George Vondriska

Choosing a Brush for Your Top Coat

George Vondriska
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Duration:   2  mins

You’ve spent a lot of time on your project getting it ready to finish, so why not finish it right? If you’re going to apply four layers of stains or top coat with a brush, it’s important to use the proper brush for the job. A WoodWorkers Guild of America (WWGOA) original video.

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8 Responses to “Choosing a Brush for Your Top Coat”


    It seems that most brushes on the market today are synthetic. I eventually discovered that "China Bristle" brushes are natural bristle but, finding chisel-tipped varieties has been difficult. Can you suggest a source where I can get chisel-tipped, natural bristle brushes? Thank you.

  2. Stuart

    I'd heard the reason not to use a natural bristle brush for water-based finishes, is because the bristles will absorb the water and swell. I don't know if this is true, but there result is the same - polyester for water-based paint and finish.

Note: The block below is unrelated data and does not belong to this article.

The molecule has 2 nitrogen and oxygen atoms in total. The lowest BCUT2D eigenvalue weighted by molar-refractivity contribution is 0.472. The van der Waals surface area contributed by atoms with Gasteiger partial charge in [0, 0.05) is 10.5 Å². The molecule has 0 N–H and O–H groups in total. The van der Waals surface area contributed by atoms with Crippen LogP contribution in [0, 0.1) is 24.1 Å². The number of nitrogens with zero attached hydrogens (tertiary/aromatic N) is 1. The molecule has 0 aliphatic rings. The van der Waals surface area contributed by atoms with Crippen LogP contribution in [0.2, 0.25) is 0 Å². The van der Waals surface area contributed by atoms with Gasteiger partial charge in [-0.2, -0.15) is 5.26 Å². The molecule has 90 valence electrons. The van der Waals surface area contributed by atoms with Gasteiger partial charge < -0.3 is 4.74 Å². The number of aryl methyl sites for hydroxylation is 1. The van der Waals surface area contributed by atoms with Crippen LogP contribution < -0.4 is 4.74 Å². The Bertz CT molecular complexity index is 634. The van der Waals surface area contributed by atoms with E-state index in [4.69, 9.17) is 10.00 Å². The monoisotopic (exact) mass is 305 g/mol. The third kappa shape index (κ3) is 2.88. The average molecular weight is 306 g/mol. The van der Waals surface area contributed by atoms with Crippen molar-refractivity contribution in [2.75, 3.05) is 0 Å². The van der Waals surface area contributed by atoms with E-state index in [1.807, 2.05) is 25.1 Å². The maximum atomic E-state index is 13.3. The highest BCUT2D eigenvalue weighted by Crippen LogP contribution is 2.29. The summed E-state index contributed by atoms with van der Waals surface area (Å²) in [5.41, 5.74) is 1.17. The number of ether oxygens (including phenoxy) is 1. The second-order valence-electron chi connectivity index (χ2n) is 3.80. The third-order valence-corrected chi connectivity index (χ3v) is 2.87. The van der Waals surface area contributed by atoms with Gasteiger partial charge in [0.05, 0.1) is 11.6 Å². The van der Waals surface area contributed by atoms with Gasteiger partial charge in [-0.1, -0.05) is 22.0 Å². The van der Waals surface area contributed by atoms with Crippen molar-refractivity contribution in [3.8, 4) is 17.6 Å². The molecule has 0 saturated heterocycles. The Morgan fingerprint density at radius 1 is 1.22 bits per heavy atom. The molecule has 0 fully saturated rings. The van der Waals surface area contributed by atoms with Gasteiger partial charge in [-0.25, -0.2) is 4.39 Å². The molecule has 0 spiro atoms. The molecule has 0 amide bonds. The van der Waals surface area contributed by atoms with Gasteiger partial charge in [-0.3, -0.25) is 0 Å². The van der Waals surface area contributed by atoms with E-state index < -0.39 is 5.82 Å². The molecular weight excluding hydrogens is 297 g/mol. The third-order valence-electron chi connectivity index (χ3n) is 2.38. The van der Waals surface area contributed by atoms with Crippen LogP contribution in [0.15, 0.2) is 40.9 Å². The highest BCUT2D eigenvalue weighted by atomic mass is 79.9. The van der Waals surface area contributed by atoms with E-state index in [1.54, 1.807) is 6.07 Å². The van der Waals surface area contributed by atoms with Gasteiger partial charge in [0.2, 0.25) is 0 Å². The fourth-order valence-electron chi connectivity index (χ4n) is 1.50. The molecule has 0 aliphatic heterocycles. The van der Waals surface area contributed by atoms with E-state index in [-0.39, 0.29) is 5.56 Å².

3. Mark Maznio

    Are foam brushes okay for applying stain and lacquer?

  4. Ed

    How about a foam roller? It always gives me a smooth coat. Just put in a ziplock bag to keep it moist between coats

  5. James Sherbundy

    I would like to add a brush to your list. TAKLON. Not your Home Depot brush. Got mine from The finish is like it was sprayed on. No brush marks. I would not want to try to paint the house with it, but I did do a door frame. George, maybe you would want to review some of homested's products.

  6. JIM

    How about the relative merits of Foam brush versus Bristle brushes. Jim McCulloch Perth Australia

  7. Jerry

    How about including foam brushes in the discussion?


    A follow up clip on proper cleaning of brushes would be helpful as good brushes are expensive and it hurts to throw them away.

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